A few weeks ago I finally went to visit the Soviet Memorial in the Schönholzer Heide in the northeast of Berlin. I first saw the landmark in the film “The Lives of Others” during the scene where the main character and his dissident friend seek out a spot to stroll and talk unobserved. I’ve been wanting to visit ever since.
Approaching the snow-covered obelisk and mourning Mother Russia statue on that gray winter afternoon proved every bit as cinematic as the scene in the film. Unfortunately you couldn’t get closer than 100 yards of the memorial because of the construction fences all around it. Stacks of tiles and scattered port-a-potties stood guard around Mother Russia, and the sign said restoration would be taking place until 2012.
Even from that distance, the Schönholzer memorial has a completely different atmosphere than the tank in the Tiergarten or the mighty monument in Treptow, which features a giant statue of a soldier crushing a swastika under a sword while rescuing an orphan child. The main statue at Schönholz is of a kneeling woman cradling her fallen son on her lap. It expresses loss and solemnity — intimations only amplified by the vacant, snow-covered surroundings that afternoon.
We walked around the perimeter but could see very little over the foreboding border wall, which still had the hooks for the banners and flags that must have once decorated it on ceremonious occasions. I wanted to sneak in, but since there are over 1,000 soldiers buried there, one must enter the place with a level of respect that is difficult to achieve when trespassing.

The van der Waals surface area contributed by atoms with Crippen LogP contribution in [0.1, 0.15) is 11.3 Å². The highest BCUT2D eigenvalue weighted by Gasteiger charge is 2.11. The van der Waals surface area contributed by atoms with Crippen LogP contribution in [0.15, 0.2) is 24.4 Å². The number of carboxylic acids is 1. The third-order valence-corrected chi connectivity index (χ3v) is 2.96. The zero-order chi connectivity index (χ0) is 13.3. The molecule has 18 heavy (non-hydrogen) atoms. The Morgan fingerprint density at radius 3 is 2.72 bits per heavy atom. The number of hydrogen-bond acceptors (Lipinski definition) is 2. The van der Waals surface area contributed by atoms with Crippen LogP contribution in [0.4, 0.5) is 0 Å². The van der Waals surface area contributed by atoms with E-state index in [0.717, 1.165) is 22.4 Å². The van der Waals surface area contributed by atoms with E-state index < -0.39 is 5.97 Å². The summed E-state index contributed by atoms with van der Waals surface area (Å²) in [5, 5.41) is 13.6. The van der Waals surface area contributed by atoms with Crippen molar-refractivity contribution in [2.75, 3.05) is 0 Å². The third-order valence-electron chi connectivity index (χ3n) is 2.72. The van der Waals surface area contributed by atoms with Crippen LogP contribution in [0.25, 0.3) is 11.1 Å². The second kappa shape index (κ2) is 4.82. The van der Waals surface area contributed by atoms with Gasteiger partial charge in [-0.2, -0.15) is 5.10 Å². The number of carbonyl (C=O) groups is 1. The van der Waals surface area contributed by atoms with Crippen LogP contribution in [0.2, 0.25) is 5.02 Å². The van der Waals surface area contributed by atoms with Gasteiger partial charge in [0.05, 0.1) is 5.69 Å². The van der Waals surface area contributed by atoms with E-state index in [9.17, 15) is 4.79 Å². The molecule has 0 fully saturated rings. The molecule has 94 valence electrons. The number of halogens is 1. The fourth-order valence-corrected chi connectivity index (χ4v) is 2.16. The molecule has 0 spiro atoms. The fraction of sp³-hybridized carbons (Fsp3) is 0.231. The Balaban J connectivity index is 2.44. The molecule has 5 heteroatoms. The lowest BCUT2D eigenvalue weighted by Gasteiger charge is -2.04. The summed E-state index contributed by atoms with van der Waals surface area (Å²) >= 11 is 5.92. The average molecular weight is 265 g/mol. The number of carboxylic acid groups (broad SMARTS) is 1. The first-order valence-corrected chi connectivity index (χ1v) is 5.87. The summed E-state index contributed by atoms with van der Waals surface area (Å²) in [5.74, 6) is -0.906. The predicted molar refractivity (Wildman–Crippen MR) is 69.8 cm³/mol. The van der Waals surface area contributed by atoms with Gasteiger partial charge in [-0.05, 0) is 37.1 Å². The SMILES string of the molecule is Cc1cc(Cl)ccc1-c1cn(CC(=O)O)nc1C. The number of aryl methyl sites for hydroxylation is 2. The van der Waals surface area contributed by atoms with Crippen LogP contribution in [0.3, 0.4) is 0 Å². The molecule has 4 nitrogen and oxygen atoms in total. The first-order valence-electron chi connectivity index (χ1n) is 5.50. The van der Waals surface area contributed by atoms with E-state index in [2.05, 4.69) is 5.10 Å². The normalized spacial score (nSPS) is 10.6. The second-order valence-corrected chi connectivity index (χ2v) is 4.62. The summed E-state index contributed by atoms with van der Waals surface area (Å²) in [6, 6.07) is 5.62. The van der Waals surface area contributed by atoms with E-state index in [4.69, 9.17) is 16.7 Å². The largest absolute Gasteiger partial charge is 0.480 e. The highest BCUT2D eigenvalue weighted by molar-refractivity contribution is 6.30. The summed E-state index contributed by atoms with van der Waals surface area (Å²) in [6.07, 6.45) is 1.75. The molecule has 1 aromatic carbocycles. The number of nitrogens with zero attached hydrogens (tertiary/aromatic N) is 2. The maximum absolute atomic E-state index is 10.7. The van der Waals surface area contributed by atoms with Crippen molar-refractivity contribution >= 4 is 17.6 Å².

Still, I’d come a long way, and I didn’t think getting a closer look would cause any real harm as long as I was careful. Just outside the marble gates I found a gap in the fence wide enough to step through. I took a few steps and looked around before beating a hasty retreat, like a mouse scurrying back into its hole after getting the sudden sensation it isn’t safe. I peeked back around the construction trailer into the center courtyard. Now or never. I started back in only to look up and see this…
…a definite sign I should go no further.
So I went home. Like everyone else, I’ll just have to come back after the restoration is finished.
I suspect some of the drab, overgrown quality that attracts me to the place will be scrubbed away in the restoration process. Still, the Schönholzer Heide has been through a lot in the last 100 years, serving as a forest grounds, amusement park, internment camp, and today, a sled-friendly park sprinkled with monuments like the Soviet Memorial. It deserves to be seen in a new light.